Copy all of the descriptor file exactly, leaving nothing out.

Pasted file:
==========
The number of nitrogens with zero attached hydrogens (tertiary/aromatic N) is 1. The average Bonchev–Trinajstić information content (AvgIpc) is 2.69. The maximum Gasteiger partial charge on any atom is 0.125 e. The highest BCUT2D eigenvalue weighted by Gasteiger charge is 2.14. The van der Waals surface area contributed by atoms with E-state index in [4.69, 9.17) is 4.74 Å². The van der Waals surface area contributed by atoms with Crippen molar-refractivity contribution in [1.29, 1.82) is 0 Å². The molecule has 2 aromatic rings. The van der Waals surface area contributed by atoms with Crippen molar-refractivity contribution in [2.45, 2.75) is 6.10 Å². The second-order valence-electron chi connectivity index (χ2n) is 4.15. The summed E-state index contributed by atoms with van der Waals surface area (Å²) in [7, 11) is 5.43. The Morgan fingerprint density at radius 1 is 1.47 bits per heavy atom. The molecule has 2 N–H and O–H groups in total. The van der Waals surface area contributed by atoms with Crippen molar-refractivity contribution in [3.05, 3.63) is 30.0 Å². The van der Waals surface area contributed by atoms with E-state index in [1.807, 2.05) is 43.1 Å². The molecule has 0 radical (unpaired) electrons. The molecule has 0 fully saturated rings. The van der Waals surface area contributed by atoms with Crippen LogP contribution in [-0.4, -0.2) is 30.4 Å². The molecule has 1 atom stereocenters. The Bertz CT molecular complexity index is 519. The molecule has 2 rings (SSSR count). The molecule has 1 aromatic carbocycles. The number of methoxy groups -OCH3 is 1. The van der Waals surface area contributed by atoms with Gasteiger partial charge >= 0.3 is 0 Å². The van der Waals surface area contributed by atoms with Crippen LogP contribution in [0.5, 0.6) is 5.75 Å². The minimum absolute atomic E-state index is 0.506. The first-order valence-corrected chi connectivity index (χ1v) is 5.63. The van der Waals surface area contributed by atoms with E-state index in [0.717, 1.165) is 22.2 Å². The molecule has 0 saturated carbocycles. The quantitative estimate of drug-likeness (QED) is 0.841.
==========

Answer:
The number of nitrogens with zero attached hydrogens (tertiary/aromatic N) is 1. The average Bonchev–Trinajstić information content (AvgIpc) is 2.69. The maximum Gasteiger partial charge on any atom is 0.125 e. The highest BCUT2D eigenvalue weighted by Gasteiger charge is 2.14. The van der Waals surface area contributed by atoms with E-state index in [4.69, 9.17) is 4.74 Å². The van der Waals surface area contributed by atoms with Crippen molar-refractivity contribution in [1.29, 1.82) is 0 Å². The molecule has 2 aromatic rings. The van der Waals surface area contributed by atoms with Crippen molar-refractivity contribution in [2.45, 2.75) is 6.10 Å². The second-order valence-electron chi connectivity index (χ2n) is 4.15. The summed E-state index contributed by atoms with van der Waals surface area (Å²) in [7, 11) is 5.43. The Morgan fingerprint density at radius 1 is 1.47 bits per heavy atom. The molecule has 2 N–H and O–H groups in total. The van der Waals surface area contributed by atoms with Crippen molar-refractivity contribution in [3.05, 3.63) is 30.0 Å². The van der Waals surface area contributed by atoms with E-state index in [1.807, 2.05) is 43.1 Å². The molecule has 0 radical (unpaired) electrons. The molecule has 0 fully saturated rings. The van der Waals surface area contributed by atoms with Crippen LogP contribution in [-0.4, -0.2) is 30.4 Å². The molecule has 1 atom stereocenters. The Bertz CT molecular complexity index is 519. The molecule has 2 rings (SSSR count). The molecule has 1 aromatic carbocycles. The number of methoxy groups -OCH3 is 1. The van der Waals surface area contributed by atoms with Gasteiger partial charge >= 0.3 is 0 Å². The van der Waals surface area contributed by atoms with Crippen LogP contribution in [0.5, 0.6) is 5.75 Å². The minimum absolute atomic E-state index is 0.506. The first-order valence-corrected chi connectivity index (χ1v) is 5.63. The van der Waals surface area contributed by atoms with E-state index in [0.717, 1.165) is 22.2 Å². The molecule has 0 saturated carbocycles. The quantitative estimate of drug-likeness (QED) is 0.841.